2. Alex Knapp says:

    Now, one could argue the degree to which they are. Home owners pay more property taxes than their renting counterparts

    How do you figure? I daresay that property taxes are built into the amount I pay my landlord every month.

  3. Jeffrey W. Baker says:

    Your arguments make sense broadly but to be fully realized, you have to add local color. First, I disagree with the idea that the title holder pays more in taxes than the tenant. It seems obvious that the property taxes are passed through to the tenant, therefore renters pay just as much as owners. It seems to me that in fact owner-occupants and tenants pay all the property taxes, and landlords who pay none.

    But the local color comes from things like Proposition 13 in California. Under Prop 13, a long-term owner’s property tax rate rapidly declines (in real terms) after their purchase. Your property can never be re-appraised in California and your rate can only be increased by a tiny amount. So we have a situation where even neighbors have wildly disproportionate property tax bills. As a result, our state’s overall tax burden is shifting to income and payroll taxes.

  4. I always find it highly enlightening when 24-year old men who haven’t yet bought or sold a house nor put any kids through school tell me how the world should work — for my own good, of course. I know I’m barking up the wrong tree here, but I’m guessing a nation of renters isn’t quite what the Founding Fathers had in mind when they decided to risk everything for independence.

    I wonder if Mr. Klein has considered whether a more mobile population might actually accelerate the decline of neighborhoods due to bad schools, corrupt government, Section 8 nightmares, etc. It’s a helluva lot easier to walk away from these tough problems that to hang around and try and fix them. Has he also noticed that areas dominated by renters seem to be aesthetically much less attractive than areas dominated by people who have a stake in keeping their property values up? And I’m sure all the school districts around the country would be thrilled to put at risk the tax basis which undergirds their budgets.

    Yes, the mortgage deduction should go, but given the investment decisions made based upon the current rules, it would probably have to be fazed out over a ten year period. And, um, is it unreasonable to ask that tax increases be revenue neutral as well?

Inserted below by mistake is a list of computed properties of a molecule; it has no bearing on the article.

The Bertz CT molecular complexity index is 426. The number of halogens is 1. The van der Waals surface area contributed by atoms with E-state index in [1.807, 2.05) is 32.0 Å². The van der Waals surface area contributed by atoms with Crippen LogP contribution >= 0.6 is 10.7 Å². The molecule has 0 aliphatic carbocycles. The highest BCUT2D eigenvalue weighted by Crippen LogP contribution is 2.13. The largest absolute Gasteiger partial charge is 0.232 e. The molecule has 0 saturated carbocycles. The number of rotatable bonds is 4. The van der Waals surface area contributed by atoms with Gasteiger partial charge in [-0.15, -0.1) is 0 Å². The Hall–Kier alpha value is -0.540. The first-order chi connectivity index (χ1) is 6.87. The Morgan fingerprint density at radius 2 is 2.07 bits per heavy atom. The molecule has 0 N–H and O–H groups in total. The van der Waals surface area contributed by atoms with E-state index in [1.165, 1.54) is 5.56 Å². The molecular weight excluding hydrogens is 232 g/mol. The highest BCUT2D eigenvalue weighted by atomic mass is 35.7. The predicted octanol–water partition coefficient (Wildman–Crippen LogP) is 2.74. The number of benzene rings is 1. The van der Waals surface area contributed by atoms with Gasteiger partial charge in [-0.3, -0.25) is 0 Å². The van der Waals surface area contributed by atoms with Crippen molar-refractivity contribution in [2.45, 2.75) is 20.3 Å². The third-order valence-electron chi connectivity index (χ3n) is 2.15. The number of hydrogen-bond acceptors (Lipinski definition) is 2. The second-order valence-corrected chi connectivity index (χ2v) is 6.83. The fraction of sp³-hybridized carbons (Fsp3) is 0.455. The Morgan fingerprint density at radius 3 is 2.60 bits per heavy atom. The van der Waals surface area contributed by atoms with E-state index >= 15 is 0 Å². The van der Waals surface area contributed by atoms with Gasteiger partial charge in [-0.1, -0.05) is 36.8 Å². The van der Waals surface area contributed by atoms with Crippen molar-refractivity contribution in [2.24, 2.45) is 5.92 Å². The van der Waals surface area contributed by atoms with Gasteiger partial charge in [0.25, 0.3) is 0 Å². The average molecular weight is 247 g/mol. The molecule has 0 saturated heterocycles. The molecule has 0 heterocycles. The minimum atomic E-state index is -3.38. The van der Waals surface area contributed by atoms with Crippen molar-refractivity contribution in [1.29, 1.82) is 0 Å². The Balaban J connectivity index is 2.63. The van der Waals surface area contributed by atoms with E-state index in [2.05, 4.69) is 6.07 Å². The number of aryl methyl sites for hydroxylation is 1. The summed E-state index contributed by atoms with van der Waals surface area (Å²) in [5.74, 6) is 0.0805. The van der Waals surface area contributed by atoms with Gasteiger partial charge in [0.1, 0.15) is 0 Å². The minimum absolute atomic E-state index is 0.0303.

5. Bithead says:

    I’m with Dodd, here, first of all, particularly where he says:

    The fact that encouraging home ownership encourages social stability is, in fact, where the rubber meets the road as far as the public policy goes.

    Indeed… It also has the distinct disadvantage, politically and socially speaking, of discouraging social change. And you’ll recall change is all the rage just now.

    But more, I am suspicious; what, exactly, would we be changing to? Well, it seems clear that owning a home doesn’t work well, if the plan is for as many as possible to cram themselves into the cities.

    And since this population redistribution and social change is the oft- spoken of wet dream of liberals such as Krugman… and to a lesser degree, I suppose, Klien… (Harumph)

    And I should also note Yglasias making a similar argument not long ago.

  6. Incidentally, many landlords get significant tax breaks through depreciation that lower the true cost of renting as well. After the landlord exhausts the depreciation the rental properties tend to get flipped as well to start another round of depreciation tax breaks. But it is homeowners that are screwing the renters. Right.

  7. Steve Plunk says:

    Renters pay the same proportions of taxes as homeowners. Landlords get the interest deduction plus a small amount of depreciation and deductions for maintenance and repairs.

    I have a hard time interpreting the home mortgage deduction as a real subsidy. There is no outflow of cash to the homeowners and when talking subsidies the layman thinks in those terms. I know the deduction saves the taxpayer money but it was their money to start with.

    Clearly the benefits outweigh the costs for this program as others have pointed out. For the individual home ownership is a major step in financial security and that is good for society in general.

    If Klein needs a dragon to slay (he seems to always) there are much bigger and better ones. Having no stake in this argument (not enough interest to deduct) I still see the current system as the best way to go.

  8. Jeffrey W. Baker says:

    There sure are a lot of unscientific statements in these comments here. Let’s start with the least supported by evidence:

    “For the individual home ownership is a major step in financial security”

    I’d like to hear any evidence whatsoever on this point. For the individual, home borrowership is actually a tremendous financial burden in the form of a high leveraged speculative real estate bet. Since in the long run average home values do not outpace inflation, it makes far more sense for the person in their early adulthood to use their money to start a business, or do any other thing which has positive returns, instead of buying a house.

    “I wonder if Mr. Klein has considered whether a more mobile population might actually accelerate the decline of neighborhoods due to bad schools”

    Evidence suggests that the opposite is true. The urban neighborhoods with the highest proportion of owners are also frequently the worst, most benighted areas of town. Here in California I point to West Oakland, Bayview/Hunters Point, and Compton. Nobody rents a house in Compton. They are all owner-occupied. It is also not the type of place you’d like to live.

    Looking at the whole planet, you’ll find that there’s no correlation at all between owner/renter ratio and literacy or crime in a nation. The impetus to become an owner is purely social, something that Americans made up out of thin air several decades ago.